Last year I updated figures from the World Bank which showed that Britain’s economic performance, while very bad in comparison to most other countries, stood some chance of overtaking Greece’s. We’ve now done so, but it’s hardly a cause for rejoicing. The table shows an index of Gross National Income per capita. The sad fact is that Britain has not recovered from its deep economic slump, and that income per capita has not recovered to its level in 2008 or 2009.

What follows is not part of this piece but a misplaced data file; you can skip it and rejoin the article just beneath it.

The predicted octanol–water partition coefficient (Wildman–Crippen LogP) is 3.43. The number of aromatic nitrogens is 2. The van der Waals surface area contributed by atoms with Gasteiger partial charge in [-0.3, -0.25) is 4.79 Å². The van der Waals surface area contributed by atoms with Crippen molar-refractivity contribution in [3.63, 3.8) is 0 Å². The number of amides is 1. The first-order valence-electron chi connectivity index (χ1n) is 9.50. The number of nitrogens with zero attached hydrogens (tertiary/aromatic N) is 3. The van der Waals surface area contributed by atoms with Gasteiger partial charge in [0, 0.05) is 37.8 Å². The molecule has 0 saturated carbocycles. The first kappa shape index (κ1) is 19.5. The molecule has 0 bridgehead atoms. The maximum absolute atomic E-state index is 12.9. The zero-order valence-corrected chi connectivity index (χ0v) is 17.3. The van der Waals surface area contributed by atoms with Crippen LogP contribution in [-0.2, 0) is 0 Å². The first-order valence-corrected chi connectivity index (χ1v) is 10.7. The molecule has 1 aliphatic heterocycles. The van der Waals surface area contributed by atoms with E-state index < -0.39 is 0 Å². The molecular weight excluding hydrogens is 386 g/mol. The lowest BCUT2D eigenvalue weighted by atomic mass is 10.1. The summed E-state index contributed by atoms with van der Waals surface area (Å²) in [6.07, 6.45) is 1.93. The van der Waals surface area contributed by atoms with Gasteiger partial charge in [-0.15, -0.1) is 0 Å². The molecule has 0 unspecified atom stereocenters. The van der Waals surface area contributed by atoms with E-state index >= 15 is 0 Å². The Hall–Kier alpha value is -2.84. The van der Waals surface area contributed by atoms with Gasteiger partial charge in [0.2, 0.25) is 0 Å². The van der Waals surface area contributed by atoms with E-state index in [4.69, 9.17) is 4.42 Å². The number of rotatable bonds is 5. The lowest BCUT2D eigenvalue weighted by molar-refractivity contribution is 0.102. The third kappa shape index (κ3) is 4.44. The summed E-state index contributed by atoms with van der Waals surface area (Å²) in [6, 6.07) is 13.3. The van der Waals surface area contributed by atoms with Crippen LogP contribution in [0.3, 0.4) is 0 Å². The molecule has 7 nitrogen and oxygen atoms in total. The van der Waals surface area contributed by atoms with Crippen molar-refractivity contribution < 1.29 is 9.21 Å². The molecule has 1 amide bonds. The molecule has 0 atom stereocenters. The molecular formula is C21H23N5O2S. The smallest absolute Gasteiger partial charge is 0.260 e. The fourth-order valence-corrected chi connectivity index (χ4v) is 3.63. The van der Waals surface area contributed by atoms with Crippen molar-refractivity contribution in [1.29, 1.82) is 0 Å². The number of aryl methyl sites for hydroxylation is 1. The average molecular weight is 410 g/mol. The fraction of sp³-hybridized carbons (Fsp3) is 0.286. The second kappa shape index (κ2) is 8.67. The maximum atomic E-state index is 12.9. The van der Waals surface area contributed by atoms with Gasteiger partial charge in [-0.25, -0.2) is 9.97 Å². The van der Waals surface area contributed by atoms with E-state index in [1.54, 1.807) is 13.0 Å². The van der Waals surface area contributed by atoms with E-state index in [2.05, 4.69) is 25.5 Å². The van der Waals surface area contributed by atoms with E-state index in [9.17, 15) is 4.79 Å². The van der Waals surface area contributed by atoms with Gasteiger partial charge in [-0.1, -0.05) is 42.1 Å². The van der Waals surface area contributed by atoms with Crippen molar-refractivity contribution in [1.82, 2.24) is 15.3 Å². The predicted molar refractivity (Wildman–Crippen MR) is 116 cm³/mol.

The UK Government uses two devices to make the figures look better than they are. One is to refer to national income as a whole, rather than GNI or GDP per capita. The other is to choose 2010 as the start date, because the UK economy has grown (very slightly) since 2010, when most of others at the bottom of the table have shrunk. While this has been going on, Japan and Singapore have overtaken the UK at speed; countries which formerly had roughly comparable incomes, including Germany, Australia and Canada, have left the UK economy standing; and even France, which the British press is fond of representing as a basket case, sustained less damage in the crisis and has maintained higher income per capita throughout. The spectacularly incompetent management of the UK economy by the current incumbents, who exacerbated the slump by withdrawing funds when they needed to be injecting resources, is a major part of the reason for its poor performance.